Personal Injury

Can I Get a Police Report Changed After a Car Accident?

You obtain a copy of the police report after your car accident, only to find it contains some crucial misinformation. What are your options?

Car accidents are stressful events, and often the people involved in the crash -- as well as so-called "eyewitnesses" -- are asked to provide detailed information to the responding police officer right at the scene. Aside from the most basic identifying information, such as your name, address, phone number and date of birth, you may have difficulty conveying details to the police officer, but the fact is those same details may be significant to determinations of fault and liability.

Your inability to focus and/or effectively communicate in the immediately after a car accident may be due to a variety of factors, including:

  • you are in pain
  • you are in shock
  • you are stressed out
  • you have traumatic amnesia, or
  • you simply don't know how the accident occurred.

Whatever the reason, the result can be that you end up providing information to the police officer that is mistaken, inaccurate or incomplete. When this occurs, the police officer's report will usually reflect these errors. So, what can you do? Often it depends on the type of information you provided, and the nature of the "error."

Types of Police Report Errors

When you pick up a copy of the police report a few days later, you may discover numerous errors that typically fall into the following categories

  • pure factual mistakes, such as the misspelling of your name
  • transcription errors that reflect discrepancies between what you told the police officer and what the report says you told her (for example, you said the other driver appeared to be going 50 miles per hour in the 30 MPH zone and the report says you told the officer the other driver appeared to be going 40 MPH), and
  • erroneous witness accounts of how the accident occurred (for example, a witness told the police officer that you ran the stop sign when it was clear that the other driver never stopped before entering the intersection while you had the right of way.

Pure Factual Mistakes. When a police report contains a misspelling of someone's name, their incorrect date of birth or their wrong address, the police officer who wrote the report will almost always change it to correct the mistake when it is brought to his/her attention. It is important to law enforcement, insurance companies and health care providers that all of the purely factual information contained in a police report is accurate and complete, and all parties involved in the accident and its aftermath have an interest in ensuring the accuracy of the report's factual information.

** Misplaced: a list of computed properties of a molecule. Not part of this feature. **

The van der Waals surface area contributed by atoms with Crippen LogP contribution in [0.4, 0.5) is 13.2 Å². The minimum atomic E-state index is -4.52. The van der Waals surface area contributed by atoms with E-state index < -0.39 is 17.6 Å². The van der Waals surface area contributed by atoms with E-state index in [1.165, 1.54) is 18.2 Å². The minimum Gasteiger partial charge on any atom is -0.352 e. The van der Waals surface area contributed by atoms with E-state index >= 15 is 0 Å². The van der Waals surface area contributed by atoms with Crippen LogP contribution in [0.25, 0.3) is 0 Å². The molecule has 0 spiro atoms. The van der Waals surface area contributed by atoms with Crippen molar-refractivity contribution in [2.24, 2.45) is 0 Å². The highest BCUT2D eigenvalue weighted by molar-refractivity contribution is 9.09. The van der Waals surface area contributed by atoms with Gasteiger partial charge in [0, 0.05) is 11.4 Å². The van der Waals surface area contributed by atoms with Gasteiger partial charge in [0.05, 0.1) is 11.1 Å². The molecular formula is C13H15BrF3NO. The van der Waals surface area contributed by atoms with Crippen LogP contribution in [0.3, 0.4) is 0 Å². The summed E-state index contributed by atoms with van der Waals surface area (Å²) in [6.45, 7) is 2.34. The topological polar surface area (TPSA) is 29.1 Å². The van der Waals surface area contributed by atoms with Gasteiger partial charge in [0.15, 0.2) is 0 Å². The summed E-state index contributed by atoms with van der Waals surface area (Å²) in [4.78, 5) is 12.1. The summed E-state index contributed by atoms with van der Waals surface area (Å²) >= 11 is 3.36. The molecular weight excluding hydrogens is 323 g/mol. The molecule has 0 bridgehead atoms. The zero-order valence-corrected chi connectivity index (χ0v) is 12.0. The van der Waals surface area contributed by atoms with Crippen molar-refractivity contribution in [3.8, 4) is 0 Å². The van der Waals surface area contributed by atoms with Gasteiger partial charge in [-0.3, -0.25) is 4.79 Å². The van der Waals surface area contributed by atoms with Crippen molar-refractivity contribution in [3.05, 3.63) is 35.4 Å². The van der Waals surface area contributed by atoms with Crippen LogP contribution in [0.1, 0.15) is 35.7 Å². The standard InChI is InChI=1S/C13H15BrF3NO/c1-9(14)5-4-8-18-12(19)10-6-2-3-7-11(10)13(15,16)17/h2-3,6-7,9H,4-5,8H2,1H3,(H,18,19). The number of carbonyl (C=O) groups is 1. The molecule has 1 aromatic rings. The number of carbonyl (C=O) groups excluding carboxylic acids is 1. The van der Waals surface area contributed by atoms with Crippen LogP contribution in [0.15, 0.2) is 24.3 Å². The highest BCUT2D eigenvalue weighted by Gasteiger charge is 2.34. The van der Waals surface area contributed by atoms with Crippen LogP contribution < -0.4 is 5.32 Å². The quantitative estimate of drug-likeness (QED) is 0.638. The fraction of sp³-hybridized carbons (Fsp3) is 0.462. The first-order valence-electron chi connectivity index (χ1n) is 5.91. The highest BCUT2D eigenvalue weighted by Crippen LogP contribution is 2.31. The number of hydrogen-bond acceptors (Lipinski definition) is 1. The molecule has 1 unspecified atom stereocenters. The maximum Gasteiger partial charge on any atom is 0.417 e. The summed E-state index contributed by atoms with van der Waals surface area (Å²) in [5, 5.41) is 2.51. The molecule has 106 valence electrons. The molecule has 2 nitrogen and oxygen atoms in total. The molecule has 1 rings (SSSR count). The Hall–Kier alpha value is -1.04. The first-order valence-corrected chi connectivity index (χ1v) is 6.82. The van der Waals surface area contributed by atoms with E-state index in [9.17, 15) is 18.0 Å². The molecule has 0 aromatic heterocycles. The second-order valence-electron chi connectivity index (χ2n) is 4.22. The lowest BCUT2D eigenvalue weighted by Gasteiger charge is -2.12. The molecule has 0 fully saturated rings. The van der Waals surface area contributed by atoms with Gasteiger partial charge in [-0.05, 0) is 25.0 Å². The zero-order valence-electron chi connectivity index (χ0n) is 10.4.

Transcription Errors. These errors can take two forms. The first occurs when, as described above, there is a discrepancy between what was told to the police officer and what her report indicates she was told. The second occurs when you tell the police officer something you believe to be significant, but for some reason it's not included in the report. For example, you may have told the police officer at the scene that your neck and shoulder were very stiff and sore, but the report makes no mention of this. The omission of this statement in the report can become important later on when you bring a personal injury lawsuit and want to corroborate your claim that you expressed indication of injury at the accident scene.

Whether the police officer will be willing to change her report to correct a transcription error is less clear, and it will largely be left to the officer's judgment as well as her own recollection of events. If she will not change the report, you should ask her to include a statement saying that you disagree with the report, and detailing the reasons for your disagreement. If this is permitted, there will at least be a record of the alleged discrepancy that you can point to when the issue later arises.

Erroneous Witness Accounts. When a police report contains statements from car accident witnesses, and one or more of those statements are erroneous, it is extremely difficult to convince the police officer to change her report to correct the error. Even though the police officer may rely on this erroneous account to reach her conclusions about causation and fault for the car accident, it is common for different people to describe an accident differently and the police officer is not always in a position to make credibility determinations at the scene.

Learn more about How Police Reports Are Used After a Car Accident.

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